The answer, thank God, is that Jesus Christ can and does. He acted to set things right in this life of contradictions where I want to serve God with all my heart and mind, but am pulled by the influence of sin to do something totally different.

In the quiet of this Monday morning, this pitiful hero aware of his fatal flaws is reminded that he needs a savior “who will act to set things right in my life of contradictions.”

And that, is what the Christmas story is all about.

Top Five Tall Tales

Speaking of tall tales, for Top Five Tuesday, here are my top five favorite tall tales:

  1. Paul Bunyan. When I was a kid heading to the North Woods every summer for vacation, the lumberjack and his blue ox, Babe, was an all time favorite of mine. I even talked my folks into driving through Bemidji, Minnesota on the way home so I could see the huge statue of him there.
  2. John Henry. Loved the story, and you gotta love the cadence of the great poem about “the steel drivin’ man!”
  3. Johnny Appleseed. Everybody sing: “And so I thank the Lord, for givin’ me the things I need: the sun and the rain and the apple seeds!”
  4. Daniel Boone was a man, was a BIIIIIIIG man!” I still remember my backyard transformed by imagination into the hills of Kentucky and me in my imaginary coon-skin cap rescuing the frontier.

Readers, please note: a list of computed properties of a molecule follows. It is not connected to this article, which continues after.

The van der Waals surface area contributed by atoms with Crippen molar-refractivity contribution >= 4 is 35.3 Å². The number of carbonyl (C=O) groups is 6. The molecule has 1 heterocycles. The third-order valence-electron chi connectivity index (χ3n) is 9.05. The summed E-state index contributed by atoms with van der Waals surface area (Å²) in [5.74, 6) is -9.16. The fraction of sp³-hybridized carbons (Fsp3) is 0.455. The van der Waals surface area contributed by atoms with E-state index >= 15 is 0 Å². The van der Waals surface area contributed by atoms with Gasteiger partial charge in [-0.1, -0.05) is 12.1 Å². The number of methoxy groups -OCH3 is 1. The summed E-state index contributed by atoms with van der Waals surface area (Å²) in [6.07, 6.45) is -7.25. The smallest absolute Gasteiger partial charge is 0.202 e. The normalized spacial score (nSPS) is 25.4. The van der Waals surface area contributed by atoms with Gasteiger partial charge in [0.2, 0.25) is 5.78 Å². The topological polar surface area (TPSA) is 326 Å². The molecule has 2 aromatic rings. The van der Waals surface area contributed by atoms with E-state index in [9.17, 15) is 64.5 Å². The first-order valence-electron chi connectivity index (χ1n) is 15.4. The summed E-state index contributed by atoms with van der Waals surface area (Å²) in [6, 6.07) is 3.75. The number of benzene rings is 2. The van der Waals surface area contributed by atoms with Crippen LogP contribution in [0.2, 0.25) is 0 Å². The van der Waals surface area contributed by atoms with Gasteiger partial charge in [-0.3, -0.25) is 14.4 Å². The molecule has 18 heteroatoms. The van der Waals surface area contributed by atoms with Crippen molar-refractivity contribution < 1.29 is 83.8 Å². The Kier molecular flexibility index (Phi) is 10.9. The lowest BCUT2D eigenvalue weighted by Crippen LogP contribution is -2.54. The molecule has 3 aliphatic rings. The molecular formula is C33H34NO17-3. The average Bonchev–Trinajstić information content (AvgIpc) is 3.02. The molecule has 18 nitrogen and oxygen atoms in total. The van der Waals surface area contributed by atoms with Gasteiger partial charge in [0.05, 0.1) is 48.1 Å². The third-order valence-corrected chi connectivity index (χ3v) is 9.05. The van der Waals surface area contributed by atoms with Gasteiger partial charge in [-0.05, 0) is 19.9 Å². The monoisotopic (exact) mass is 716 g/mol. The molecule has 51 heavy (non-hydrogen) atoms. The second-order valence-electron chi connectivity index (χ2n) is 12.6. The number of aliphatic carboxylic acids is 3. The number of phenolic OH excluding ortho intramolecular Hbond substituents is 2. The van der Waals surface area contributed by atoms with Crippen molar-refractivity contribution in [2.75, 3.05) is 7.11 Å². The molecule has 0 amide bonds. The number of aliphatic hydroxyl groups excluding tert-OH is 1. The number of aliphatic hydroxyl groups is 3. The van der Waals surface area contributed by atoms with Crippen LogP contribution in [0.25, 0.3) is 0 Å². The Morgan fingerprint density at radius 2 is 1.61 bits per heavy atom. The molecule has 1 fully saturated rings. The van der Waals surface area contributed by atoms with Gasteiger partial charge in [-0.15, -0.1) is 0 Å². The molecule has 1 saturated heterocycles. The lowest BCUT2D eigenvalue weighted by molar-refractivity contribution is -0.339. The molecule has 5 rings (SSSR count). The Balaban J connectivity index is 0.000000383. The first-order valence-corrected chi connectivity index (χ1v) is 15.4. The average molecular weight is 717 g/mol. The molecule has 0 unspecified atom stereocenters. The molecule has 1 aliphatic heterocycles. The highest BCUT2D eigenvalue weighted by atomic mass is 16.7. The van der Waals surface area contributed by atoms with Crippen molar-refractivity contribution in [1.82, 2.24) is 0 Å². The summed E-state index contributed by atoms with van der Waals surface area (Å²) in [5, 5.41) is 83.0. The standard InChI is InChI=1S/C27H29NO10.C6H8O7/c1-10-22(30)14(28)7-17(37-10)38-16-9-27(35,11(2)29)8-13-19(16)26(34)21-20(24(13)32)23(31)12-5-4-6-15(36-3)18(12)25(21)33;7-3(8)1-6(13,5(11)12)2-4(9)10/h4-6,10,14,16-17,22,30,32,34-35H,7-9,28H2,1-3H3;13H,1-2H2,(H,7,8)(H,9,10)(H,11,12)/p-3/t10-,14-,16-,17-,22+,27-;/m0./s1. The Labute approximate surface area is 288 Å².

5. Chuck Norris. You can’t say that there are many modern tall tales, but you can say it about Chuck Norris. I mean, the dude threw a grenade and killed 50 people….then it exploded!

Did I miss one of yours? Feel free to share  in a comment!

 

featured image from  jbergen via Flickr

My Daily Cross Road Blues

Cross Road Blues
(Photo credit: bontxi)

Listen as Wisdom calls out!
    Hear as understanding raises her voice!
On the hilltop along the road,
    she takes her stand at the crossroads.
Proverbs 8:1-2 (NLT)

There was a collision in my head and heart this morning. Literary device and music legend met at the crossroads and slammed headlong into one another.

This morning’s chapter is amazing as Solomon anthropomorphizes (e.g. cloaks an impersonal concept in human form) wisdom. He morphs wisdom into a woman, no less, and juxtaposes her agains the harlot and adulteress described in the previous two chapters. Wisdom calls out, just as the adulteress did, but her message is all together different. While getting entangled with the harlot led to the grave, darkening Wisdom’s doorway ushers a person to life and God’s favor.

How fascinating that Solomon places Wisdom at the crossroads. Anyone with an elementary knowledge of the blues knows that it was at the crossroads where the folk story of blues pioneer Robert Johnson is rooted. The legend goes that at the crossroads Johnson met and sold his soul to the devil in exchange for making him a great blues player. He is known for some of the great songs we still recognize today such as Crossroads Blues and Sweet Home Chicago.

So it was this morning that I stood at the crossroads. I saw Wisdom standing there and heard her calling out, but there I witnessed Robert Johnson making a deal with the devil.

How many times in life do we find ourselves at the crossroads and hear competing voices calling our name, whispering in our ear, and laying before us a choice? How many times today will we find ourselves at the crossroads making a choice between Wisdom and her nemesis?

Robert Johnson sang “Went down to the crossroads, got down on my knee.”

To whom will I bow today at the crossroads?